What Would Martin Luther King, Jr. Think of Black Lives Matter?
What would Martin Luther King, Jr. think of Black Lives Matter (BLM) and the violence it has spawned? What would he think of the death of Horace Lorenzo Anderson in CHOP? What would he think about the shooting in Chicago that claimed the life of Mekhi James, a three year old boy? What would he think of blacks and whites spewing hatred at a black police officer calmly holding a riot shield? What would he think of rioters hurling bricks and bottles? My question is apparently one that is well-worn.
On January 13, 1995 Eric Holder, the first African American to serve as U.S. Attorney for the District of Columbia, asked “what Martin Luther King, Jr. would think about the state of black America today.” Holder answered the question saying, “I, for one, would be ashamed to reveal to him what we have let happen to our community.” During a visit to Alabama’s Birmingham jail Rev. Jesse Jackson had a similar message for the inmates. And in November 1993 President Bill Clinton asked a similar question to the congregants of Mason Temple Church of God in Christ, in Memphis, Tennessee. But what would Martin Luther King, Jr. think of BLM and the violence it has produced?
Interestingly, at least one civil rights activist of the 1960s, Barbara Reynolds is willing to align herself with the cause of BLM but fundamentally disagrees with their approach. According to her, it is difficult to tell the difference between genuine protesters and looters and vandals. Reynolds wonders why BLM is not helping us distinguish between them. What would Martin Luther King, Jr. think of BLM?
In recent weeks we have watched the toppling of one statue after another. For many reasons, those actions are as sad as they are illegal. However, aside from deposing granite is the graffiti that has appeared in its wake. On the base of President Andrew Jackson’s once erect monument was written, “Kill Whiteys” and “All colonists must die.” Now, try to harmonize those words with these spoken by Martin Luther King, Jr. He said, “We will meet the forces of hate with the power of love….We must say to our white brothers all over the South, we will match your capacity to inflict suffering with our capacity to endure suffering…Bomb our homes and we will still love you…We will so appeal to your heart and conscience that we will win you in the process.” The difference is palpable.
Now, what separates Martin Luther King, Jr. from the leaders of BLM who are happy to tell us that this is not the civil rights movement of your grandparents? Well, I want to suggest two things. First, perhaps it is simple maturity. I am not suggesting that King was perfect. He wasn’t anymore perfect than any of us. Once when on his way home from a high school oratorical contest the bus driver made him relinquish his seat when white passengers boarded. King said, “I was determined to hate every white person.” But King grew and the church had a great deal to do with that growth.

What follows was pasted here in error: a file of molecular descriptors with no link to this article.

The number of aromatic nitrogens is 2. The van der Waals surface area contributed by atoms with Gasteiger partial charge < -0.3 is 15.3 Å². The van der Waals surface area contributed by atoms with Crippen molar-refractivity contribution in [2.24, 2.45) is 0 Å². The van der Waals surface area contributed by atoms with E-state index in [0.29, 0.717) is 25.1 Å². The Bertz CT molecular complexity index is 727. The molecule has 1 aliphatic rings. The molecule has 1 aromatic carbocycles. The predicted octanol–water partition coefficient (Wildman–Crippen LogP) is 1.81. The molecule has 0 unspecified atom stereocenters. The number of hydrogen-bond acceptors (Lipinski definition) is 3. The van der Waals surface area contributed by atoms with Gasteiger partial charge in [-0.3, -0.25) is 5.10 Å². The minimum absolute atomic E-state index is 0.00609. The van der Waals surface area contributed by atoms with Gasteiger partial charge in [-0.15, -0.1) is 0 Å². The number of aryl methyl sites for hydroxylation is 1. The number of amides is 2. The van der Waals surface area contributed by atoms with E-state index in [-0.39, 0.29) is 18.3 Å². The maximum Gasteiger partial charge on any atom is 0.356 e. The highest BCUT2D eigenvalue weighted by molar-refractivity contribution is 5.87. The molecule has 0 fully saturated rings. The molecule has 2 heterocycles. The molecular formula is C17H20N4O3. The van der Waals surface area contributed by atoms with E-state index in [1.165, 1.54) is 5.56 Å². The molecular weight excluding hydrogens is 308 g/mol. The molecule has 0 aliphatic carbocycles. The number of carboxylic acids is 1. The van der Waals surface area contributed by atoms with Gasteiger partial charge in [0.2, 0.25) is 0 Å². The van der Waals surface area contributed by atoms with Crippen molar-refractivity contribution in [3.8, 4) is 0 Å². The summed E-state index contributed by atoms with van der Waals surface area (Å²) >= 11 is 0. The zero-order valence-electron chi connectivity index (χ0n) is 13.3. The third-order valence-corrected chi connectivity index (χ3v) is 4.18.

Second, it is likely something more sinister. In 2015, one of the founders of BLM, Patrisse Cullors, said, "We actually do have an ideological frame….[we're] trained organizers. We are trained Marxists. We are super versed on ideological theories." Though King was no fan of capitalism he was also no Marxist. In fact, King said that communism was the only serious rival to Christianity which is why he also said that the two are fundamentally incompatible.
Perhaps the reason why BLM and the civil rights movement under Martin Luther King, Jr. are so different is because they have entirely different agendas. King operated “always from the surpassingly religious” while BLM operates out of a Marxist ideology and ne’er the twain shall meet. So, what would King think of BLM? Perhaps at the very least, not recognizing himself in them, he would wonder how things went so wrong.
Jeffrey A Stivason (Ph.D. Westminster Theological Seminary) is pastor of Grace Reformed Presbyterian Church in Gibsonia, PA. He is Professor-elect of New Testament Studies at the Reformed Presbyterian Theological Seminary in Pittsburgh, PA. Jeff is also an online instructor for Westminster Theological Seminary, Philadelphia, PA. He is the author of From Inscrutability to Concursus (P&R), he has contributed to The Jonathan Edwards Encyclopedia (Eerdmans) and has published academic articles and book reviews in various journals. Jeff is the Senior Editor of Place for Truth (placefortruth.org) an online magazine for the Alliance of Confessing Evangelicals.
 James Forman, Jr. Locking Up Our Own: Crime and Punishment in Black America (NY: Farrar, Straus and Giroux, 2017), 195.
 Ibid., 196.
 Marshall Frady, Martin Luther King, Jr. (NY: Penguin, 2002), 5.
 Frady says that King had an “inclination to casual textual appropriation” and “extramarital amatory deporting.”
 Frady, 13.
 For the church’s influence in black culture see W. E. B Dubois’s The Souls of Black Folk p. 340-345 [in Three Negro Classics (NY: Avon, 1965)].
 Cf. King’s Strength to Love.